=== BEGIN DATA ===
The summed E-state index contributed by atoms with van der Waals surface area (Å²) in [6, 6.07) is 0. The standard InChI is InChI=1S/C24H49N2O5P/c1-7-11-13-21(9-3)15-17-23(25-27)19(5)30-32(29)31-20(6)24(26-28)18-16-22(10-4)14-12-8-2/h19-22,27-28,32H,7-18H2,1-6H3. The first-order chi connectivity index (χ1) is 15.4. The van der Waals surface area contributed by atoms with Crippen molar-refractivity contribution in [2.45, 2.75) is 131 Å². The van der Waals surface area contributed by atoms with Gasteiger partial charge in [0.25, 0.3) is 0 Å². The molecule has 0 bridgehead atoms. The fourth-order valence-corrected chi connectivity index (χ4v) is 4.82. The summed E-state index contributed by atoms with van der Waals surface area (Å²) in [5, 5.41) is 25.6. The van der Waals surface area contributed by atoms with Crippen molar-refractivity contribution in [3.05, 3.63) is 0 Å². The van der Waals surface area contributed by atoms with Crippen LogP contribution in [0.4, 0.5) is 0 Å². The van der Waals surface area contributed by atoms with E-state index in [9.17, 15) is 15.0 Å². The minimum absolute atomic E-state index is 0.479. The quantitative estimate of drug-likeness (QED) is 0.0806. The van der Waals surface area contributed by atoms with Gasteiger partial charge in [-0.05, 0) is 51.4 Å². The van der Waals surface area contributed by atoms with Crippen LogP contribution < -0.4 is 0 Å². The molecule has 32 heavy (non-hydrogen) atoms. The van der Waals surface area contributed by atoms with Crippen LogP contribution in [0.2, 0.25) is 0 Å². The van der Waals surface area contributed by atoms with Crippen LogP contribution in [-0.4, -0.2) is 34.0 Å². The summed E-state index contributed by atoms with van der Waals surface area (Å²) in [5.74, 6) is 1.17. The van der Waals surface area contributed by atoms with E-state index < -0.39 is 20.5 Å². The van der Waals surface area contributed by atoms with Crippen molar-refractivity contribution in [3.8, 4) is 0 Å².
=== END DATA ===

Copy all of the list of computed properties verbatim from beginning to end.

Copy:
The summed E-state index contributed by atoms with van der Waals surface area (Å²) in [6, 6.07) is 0. The standard InChI is InChI=1S/C24H49N2O5P/c1-7-11-13-21(9-3)15-17-23(25-27)19(5)30-32(29)31-20(6)24(26-28)18-16-22(10-4)14-12-8-2/h19-22,27-28,32H,7-18H2,1-6H3. The first-order chi connectivity index (χ1) is 15.4. The van der Waals surface area contributed by atoms with Crippen molar-refractivity contribution in [2.45, 2.75) is 131 Å². The van der Waals surface area contributed by atoms with Gasteiger partial charge in [0.25, 0.3) is 0 Å². The molecule has 0 bridgehead atoms. The fourth-order valence-corrected chi connectivity index (χ4v) is 4.82. The summed E-state index contributed by atoms with van der Waals surface area (Å²) in [5, 5.41) is 25.6. The van der Waals surface area contributed by atoms with Crippen molar-refractivity contribution in [3.05, 3.63) is 0 Å². The van der Waals surface area contributed by atoms with Crippen LogP contribution in [0.4, 0.5) is 0 Å². The van der Waals surface area contributed by atoms with E-state index in [9.17, 15) is 15.0 Å². The minimum absolute atomic E-state index is 0.479. The quantitative estimate of drug-likeness (QED) is 0.0806. The van der Waals surface area contributed by atoms with Gasteiger partial charge in [-0.05, 0) is 51.4 Å². The van der Waals surface area contributed by atoms with Crippen LogP contribution < -0.4 is 0 Å². The molecule has 32 heavy (non-hydrogen) atoms. The van der Waals surface area contributed by atoms with Crippen LogP contribution in [0.2, 0.25) is 0 Å². The van der Waals surface area contributed by atoms with Crippen LogP contribution in [-0.4, -0.2) is 34.0 Å². The summed E-state index contributed by atoms with van der Waals surface area (Å²) in [5.74, 6) is 1.17. The van der Waals surface area contributed by atoms with E-state index < -0.39 is 20.5 Å². The van der Waals surface area contributed by atoms with Crippen molar-refractivity contribution in [3.8, 4) is 0 Å².